The Daily Meal’s 101 Best Restaurants in America: A mixed bag
The Daily Meal recently published their 101 Best Restaurants in America for 2013 list. You can see the full list here. My friends and I are lucky enough to have had the opportunity to visit some of these spots. In this article, I will share with you these experiences, including our thoughts and opinions.
As a Boston college student, I am really happy that one of Tony Maw’s restaurants made the cut. Craigie on Main’s menu is highly seasonal, which means that you are either lucky or unlucky if they serve you food that you like. Unfortunately, the one and only time I was there, I was the latter diner. I was not very impressed with their entrees. Fortunately, their sinfully nutty, Valrhona chocolate-gasmic dessert dish compensated my small disappointment. Craigie-on-Main is only three stops away so I highly recommend all Jumbo foodies to stop by. Rumor has it that their brunch burger and pork entrees for dinner are to die for. 853 Main St. Cambridge, MA 02139. (617) 497-5511. http://www.craigieonmain.com.
At O-Ya, I learned the meaning of “shirako” AKA cod fish sperm sac. (I was not brave enough to try it, but the server informed me that it tastes like butter.) Anyhow, there are very few sushi restaurants in Boston I would walk into. That being said, O-Ya is one of the best, if not the best, sushi hub in Boston. Moreover, I was dumbfounded to see that it topped over Sushi Yasuda (#93) and all the other NYC’s sushi–ya’s that did not make the cut. O-Ya’s style is reminiscent of Sushi of Gari’s in New York. Though it has been a year since I stepped into this hidden gem in Watertown, their one-of-a-kind fried Kumamoto oysters with black squid ink bubbles has left a lasting impression. 9 East St. Boston, MA 02111. (617) 654-9900. www.oyarestaurantboston.com.
If you go on a weekend, you are bound to wait in line for at least two hours at this ever-hyped ramen hotspot. Does the American branch live up to its Japanese counterparts? During my summer in Tokyo, I managed to sneak some food adventure time into my internship schedule, and I happened to venture into the first branch of Ippudo. Everything was more or less the same as Ippudo New York, except that the soup is richer in Japan. 65 4th Ave. New York, NY 10003. (212) 388-0088. http://www.ippudony.com.
17. Per Se:
My foodie friend claims that this place deserves 4/4 stars in all areas—service, atmosphere, presentation and taste. It is a classic example of a 3-star Michelin restaurant; the Per Se four-hour dining experience leaves people being food-comatosed for at least two days. 10 Columbus Circle. New York, NY 10019. (212) 823-9335. http://www.perseny.com.
My friend from Purdue University strongly recommends going to Alinea, as it is a once-in-a-lifetime experience. She says, “There’s a new menu this year. The taste of the food was not always great–some of it actually tasted funny. However, the presentation was mind-blowing.” No institution executes the science of food with greater precision than Alinea. 1723 N Halsted St. Chicago, IL 60614. (312) 867-0110. http://www.alinearestaurant.com.
Fun fact for Tufts readers, Daniel Boulud is the father of the cofounder of the Tufts Culinary Society. Unfortunately, Daniel dropped down a few spots this year. A source of mine who went recently commented that her dining experience was great, due in part to the impeccable service, but she wasn’t sure whether the dishes she had were really worth the two month long wait. 60 E 65th St. New York, NY 10065. http://www.danielnyc.com.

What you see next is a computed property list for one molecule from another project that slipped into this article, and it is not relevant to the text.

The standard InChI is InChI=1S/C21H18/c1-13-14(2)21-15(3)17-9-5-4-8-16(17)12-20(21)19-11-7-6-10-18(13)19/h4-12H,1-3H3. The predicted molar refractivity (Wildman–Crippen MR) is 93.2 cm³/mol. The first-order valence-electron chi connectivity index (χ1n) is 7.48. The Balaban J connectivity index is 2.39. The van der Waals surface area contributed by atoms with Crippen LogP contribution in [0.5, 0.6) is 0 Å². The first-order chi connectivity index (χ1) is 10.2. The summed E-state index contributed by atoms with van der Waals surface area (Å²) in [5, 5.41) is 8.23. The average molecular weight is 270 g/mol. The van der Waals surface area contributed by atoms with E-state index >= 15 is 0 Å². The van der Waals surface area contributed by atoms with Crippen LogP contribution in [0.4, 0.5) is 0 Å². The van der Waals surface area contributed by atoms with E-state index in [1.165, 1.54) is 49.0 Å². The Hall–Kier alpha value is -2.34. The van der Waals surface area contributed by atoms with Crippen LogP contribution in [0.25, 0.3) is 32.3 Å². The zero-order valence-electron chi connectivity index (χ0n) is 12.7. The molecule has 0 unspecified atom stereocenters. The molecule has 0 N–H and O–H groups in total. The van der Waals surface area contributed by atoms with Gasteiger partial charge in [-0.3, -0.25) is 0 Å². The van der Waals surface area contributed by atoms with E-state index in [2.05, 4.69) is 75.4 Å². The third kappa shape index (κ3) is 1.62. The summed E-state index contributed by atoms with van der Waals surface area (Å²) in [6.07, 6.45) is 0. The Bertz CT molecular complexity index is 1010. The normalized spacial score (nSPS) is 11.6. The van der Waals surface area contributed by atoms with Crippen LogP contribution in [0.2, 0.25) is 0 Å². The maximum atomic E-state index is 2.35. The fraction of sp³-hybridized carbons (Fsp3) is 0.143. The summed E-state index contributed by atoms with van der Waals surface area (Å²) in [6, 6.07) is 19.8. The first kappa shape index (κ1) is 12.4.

11. Shake Shack:
I admire the panelists for diversifying the list by including this gourmet burger chain. Unlike In-N-Out, vegetarians can also enjoy Shake Shack, as it offers a delicious breaded portabella mushroom burger. And in case you haven’t heard, Shake Shack is planning to open its first Boston branch in Chestnut Hill near Boston College! Multiple locations. http://www.shakeshack.com.
Though I tend to have something against people who wear Crocs, Mario Batali is probably an exception. Or at least Babbo convinced me that he can’t be all that bad. I particularly enjoyed the staccato-paced music, the lively conversation, and the sounds of people savoring their butter-truffle-ized pasta. Their pasta dishes were simple and homey—think spaghetti pomodoro and oreccheitte with pesto. 110 Waverly Pl. New York, NY 10011. http://www.babbonyc.com.
5. Eleven Madison Park:
Eleven Madison Park is similar to Alinea in that the soul of the restaurant is fueled by the chef’s curiosity and passion for food science and chemistry and presentation, and perhaps less so by the taste. Their butter, which comes in various flavors such as mushroom, plain, and beef, along with the pale wheat ale that comes in a picnic basket, are enough to make you feel like you are king or queen of the world. 11 Madison Ave. New York, NY 10011. http://www.elevenmadisonpark.com.
2. Gramercy Tavern:
Just one spot behind Thomas Keller’s French Laundry, Garmercy Tavern is the best reason to visit Manhattan’s Gramercy Square. A friend that worked in their kitchen shared her thoughts: “Gramercy Tavern manages to create unpretentious yet incredibly tasty dishes from sustainable, local ingredients. Their hospitality is unparalleled and you are guaranteed to have a warm, welcoming experience that will make you want to come back for more.” 42 E 20th St. New York, NY 10003. (212) 477-0777. http://www.gramercytavern.com.
As a foodie, I live to eat and learn about food and its magic. Regardless of where the 101 restaurants rank, I cannot help but feel a little sad that I probably will not have the time (and disposable income) to tongue-travel through all of them. Not that that’s going to stop me from trying…